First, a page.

Now, onto the more technical aspects of Joker. I’m pretty happy with the way Todd Phillips presented his story. Period. I can’t fault him for having used Taxi Driver and The King of Comedy as templates to find a platform for Arthur Fleck’s story, and to be honest, I have to disagree with critics who accuse Joker of following both stories a bit too on the nose. Joker is its own story of despair told in vivid colors and gritty detail, one that will ask a second viewing to get the nuances of the character study. The use of music is truly a stand-out: Stephen Sondheim;s Send in the Clowns, and Jimmy Durante’s Smile get incredible mileage, and the use of a stairway (most likely the kind found in the 200s in uptown Manhattan) depicts the fall and rise of the Joker like nothing I’ve ever seen before. In the first scene, we see a defeated Arthur dwindled into nothing agsainst the looming apartment buildings that frame the stairway. He seems almost unable to climb one more step… and yet, he does. The next time we see Arthur, he’s almost channeling Gene Kelly, dancing and shimmying down like he were in his own musical as he goes for his grand entrance at Murray Franklin’s show.
I guess I could go on and on but I will leave it up to you to go see this incredible movie, and don’t read too much of what the media wants to instill: a fear of controversial, high quality motion pictures in which sometimes, a bad guy is born because he was born to be bad.
Bad Hurt is one of those movies where everything that can possibly befall a family does so, in groups, without a moment of rest in between. In fact, so much misery happens in such a short period of time it almost becomes numbing. You keep expecting the ground opening to swallow them up. Again, why I avoid many TriBeCa Film Festival movies. This is suffering porn.
So, let’s see. There’s this Irish family, the Kendalls living in Staten Island, and by living, I mean going through the motions while chaos, madness, sickness, and never-ending agony dances around them without an end in sight.
Elaine and Ed Kendall (Karen Allen and Michael Harney) head the household and provide 24-hour care to their severely, mentally disabled daughter DeeDee (Iris Gilad) who constantly seems to be on the verge of going deliriously manic and has to be taken out of the special needs school due to her violent tendencies. DeeDee, however, has made a friend in Willy (Calvin Dutton), and that friendship seems to have romantic overtones.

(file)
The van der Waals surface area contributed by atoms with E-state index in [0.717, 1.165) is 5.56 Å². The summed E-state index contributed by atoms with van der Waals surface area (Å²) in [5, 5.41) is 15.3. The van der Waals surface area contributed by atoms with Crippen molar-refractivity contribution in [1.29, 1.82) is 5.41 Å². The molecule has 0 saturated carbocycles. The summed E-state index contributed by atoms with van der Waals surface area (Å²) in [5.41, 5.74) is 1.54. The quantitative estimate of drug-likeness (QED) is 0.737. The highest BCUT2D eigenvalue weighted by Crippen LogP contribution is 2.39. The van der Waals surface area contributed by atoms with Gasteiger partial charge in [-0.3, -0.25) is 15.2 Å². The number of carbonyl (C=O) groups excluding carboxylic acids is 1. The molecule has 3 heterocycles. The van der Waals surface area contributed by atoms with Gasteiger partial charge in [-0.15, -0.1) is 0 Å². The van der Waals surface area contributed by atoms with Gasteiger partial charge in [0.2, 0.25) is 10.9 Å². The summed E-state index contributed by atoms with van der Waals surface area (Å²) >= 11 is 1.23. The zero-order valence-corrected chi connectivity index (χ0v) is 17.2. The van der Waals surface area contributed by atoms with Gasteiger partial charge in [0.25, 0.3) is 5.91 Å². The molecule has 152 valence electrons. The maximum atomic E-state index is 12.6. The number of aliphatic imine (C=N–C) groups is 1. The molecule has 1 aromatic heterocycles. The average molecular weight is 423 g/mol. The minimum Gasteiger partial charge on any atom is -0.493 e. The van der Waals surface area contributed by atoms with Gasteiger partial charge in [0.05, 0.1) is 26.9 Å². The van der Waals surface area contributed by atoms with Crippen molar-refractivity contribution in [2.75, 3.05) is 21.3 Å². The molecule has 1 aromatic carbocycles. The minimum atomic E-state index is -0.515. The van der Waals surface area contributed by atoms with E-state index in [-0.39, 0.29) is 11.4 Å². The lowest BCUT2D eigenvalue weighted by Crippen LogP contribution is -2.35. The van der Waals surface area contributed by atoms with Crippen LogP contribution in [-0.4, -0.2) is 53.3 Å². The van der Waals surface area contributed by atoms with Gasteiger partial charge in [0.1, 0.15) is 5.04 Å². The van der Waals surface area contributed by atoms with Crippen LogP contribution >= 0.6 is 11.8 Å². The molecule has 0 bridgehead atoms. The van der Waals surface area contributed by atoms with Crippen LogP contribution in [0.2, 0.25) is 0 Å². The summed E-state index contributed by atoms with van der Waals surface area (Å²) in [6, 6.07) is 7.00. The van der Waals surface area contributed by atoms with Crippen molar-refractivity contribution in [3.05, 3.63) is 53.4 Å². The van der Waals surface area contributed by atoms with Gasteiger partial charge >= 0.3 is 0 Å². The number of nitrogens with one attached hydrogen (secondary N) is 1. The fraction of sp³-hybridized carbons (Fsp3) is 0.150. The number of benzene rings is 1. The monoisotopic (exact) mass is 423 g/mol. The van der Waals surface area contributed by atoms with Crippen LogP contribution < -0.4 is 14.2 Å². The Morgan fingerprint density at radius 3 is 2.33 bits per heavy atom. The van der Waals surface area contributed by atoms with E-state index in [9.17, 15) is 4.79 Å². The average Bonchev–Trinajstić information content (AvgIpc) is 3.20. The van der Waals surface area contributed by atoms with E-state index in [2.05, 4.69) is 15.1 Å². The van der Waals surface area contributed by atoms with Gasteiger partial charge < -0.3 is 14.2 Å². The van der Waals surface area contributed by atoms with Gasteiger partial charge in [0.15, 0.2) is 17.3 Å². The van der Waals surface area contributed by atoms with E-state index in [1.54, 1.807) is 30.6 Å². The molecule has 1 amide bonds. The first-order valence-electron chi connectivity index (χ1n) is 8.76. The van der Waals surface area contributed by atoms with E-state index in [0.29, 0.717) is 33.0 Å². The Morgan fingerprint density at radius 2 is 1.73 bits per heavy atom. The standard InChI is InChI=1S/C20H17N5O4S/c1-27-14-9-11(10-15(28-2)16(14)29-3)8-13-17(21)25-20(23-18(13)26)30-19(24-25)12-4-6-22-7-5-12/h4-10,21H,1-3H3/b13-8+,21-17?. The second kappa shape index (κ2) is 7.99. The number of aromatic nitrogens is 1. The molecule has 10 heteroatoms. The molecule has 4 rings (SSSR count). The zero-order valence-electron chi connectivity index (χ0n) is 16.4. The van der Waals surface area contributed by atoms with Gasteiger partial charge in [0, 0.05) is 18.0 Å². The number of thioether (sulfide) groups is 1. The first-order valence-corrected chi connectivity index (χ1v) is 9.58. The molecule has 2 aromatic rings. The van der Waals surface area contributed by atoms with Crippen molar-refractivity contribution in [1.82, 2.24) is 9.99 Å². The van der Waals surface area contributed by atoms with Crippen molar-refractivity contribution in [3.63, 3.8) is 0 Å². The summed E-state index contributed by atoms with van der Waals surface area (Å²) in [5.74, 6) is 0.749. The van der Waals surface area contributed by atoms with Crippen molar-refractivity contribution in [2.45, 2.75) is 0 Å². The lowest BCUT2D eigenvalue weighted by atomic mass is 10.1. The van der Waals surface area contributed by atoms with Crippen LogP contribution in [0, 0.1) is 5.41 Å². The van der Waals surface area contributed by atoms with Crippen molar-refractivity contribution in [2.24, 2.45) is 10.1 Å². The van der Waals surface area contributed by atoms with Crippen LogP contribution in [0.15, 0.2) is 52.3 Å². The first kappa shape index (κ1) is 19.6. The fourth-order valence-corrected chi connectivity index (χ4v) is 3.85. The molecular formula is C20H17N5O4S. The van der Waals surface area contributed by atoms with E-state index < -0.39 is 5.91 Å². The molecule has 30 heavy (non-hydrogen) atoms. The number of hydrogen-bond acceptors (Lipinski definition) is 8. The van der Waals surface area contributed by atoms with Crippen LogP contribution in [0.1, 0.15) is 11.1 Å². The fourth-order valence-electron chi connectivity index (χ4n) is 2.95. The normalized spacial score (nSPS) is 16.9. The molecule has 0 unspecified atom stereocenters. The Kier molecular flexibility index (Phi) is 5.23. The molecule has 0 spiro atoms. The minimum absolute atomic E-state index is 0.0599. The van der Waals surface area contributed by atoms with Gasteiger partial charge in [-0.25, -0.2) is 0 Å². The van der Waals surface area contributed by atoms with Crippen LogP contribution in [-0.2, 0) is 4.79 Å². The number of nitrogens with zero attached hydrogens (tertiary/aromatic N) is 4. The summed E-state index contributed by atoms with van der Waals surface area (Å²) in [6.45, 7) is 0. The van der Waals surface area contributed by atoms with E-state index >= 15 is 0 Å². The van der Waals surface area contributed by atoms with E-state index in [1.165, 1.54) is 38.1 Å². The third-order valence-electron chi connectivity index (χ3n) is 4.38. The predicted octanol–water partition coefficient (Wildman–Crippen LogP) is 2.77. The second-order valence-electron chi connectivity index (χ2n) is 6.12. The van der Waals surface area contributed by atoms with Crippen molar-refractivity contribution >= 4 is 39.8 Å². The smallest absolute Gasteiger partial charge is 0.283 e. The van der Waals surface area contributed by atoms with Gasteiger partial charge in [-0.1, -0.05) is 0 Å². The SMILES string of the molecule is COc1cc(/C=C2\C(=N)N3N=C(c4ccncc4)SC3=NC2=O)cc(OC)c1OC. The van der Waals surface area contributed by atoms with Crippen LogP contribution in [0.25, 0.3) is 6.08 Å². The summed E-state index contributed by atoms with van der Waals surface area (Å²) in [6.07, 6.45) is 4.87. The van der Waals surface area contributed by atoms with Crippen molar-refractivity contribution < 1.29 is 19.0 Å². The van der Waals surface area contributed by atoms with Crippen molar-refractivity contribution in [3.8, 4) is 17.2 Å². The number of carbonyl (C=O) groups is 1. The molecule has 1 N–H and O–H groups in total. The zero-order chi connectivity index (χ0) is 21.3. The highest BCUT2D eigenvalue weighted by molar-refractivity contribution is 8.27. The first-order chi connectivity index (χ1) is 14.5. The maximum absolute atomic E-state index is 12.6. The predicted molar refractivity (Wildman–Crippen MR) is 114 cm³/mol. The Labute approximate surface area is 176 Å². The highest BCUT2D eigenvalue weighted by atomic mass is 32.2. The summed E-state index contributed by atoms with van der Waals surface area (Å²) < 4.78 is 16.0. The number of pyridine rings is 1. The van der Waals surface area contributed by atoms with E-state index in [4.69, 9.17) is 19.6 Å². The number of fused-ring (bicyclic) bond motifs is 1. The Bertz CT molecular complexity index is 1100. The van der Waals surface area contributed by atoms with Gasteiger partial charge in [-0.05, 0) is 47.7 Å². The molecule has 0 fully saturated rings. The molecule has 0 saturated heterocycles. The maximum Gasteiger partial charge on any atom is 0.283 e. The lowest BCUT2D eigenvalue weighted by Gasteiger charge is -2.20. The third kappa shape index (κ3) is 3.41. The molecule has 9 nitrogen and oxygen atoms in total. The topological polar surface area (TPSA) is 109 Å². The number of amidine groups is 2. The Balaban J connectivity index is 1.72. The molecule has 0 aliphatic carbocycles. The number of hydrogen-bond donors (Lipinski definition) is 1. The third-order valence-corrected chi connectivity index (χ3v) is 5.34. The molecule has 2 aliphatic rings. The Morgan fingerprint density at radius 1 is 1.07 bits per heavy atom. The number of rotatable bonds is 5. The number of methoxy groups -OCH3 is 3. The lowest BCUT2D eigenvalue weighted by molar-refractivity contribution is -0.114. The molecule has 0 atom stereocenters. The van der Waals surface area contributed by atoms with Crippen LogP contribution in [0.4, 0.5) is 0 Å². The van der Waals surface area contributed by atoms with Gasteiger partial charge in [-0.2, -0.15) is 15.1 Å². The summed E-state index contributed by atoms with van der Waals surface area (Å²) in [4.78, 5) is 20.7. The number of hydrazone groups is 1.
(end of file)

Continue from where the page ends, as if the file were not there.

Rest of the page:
Kent (Johnny Whitworth) is the next son who once served the Gulf War and since then suffers from crippling PTSD — so much that his capacity to communicate verbally is impaired and he is dependent on pain killers and Elaine’s care to alleviate his crippling pain. And finally, there is Todd (Theo Rossi), the son with the least amount of baggage, whose problems are minuscule compared to the rest of the household. Todd is, as a matter of fact, the one who is the glue keeping the Kendalls from falling to pieces at a moment’s notice.
Kitchen sink events unfold rather quickly, often one on top of the other, and it becomes clear this is a family who needs a lot of healing. However, I’ve seen other movies about dysfunctional families and there is at least some levity in between the stories. Bad Hurt seems to have lumped together every possible combination of human suffering, so much that even a quiet tucking into bed or a funeral scene becomes a battlefield, and a conversation between father and son discloses a secret and unleashes bloody hell. I’m not saying this is a bad thing — catharsis is necessary in order not to end up like the family in the recent Louder than Bombs — but paring it down a little would have been better. Everyone appears to be carrying a massive burden and worse, unable to know when to stop, rest, and continue.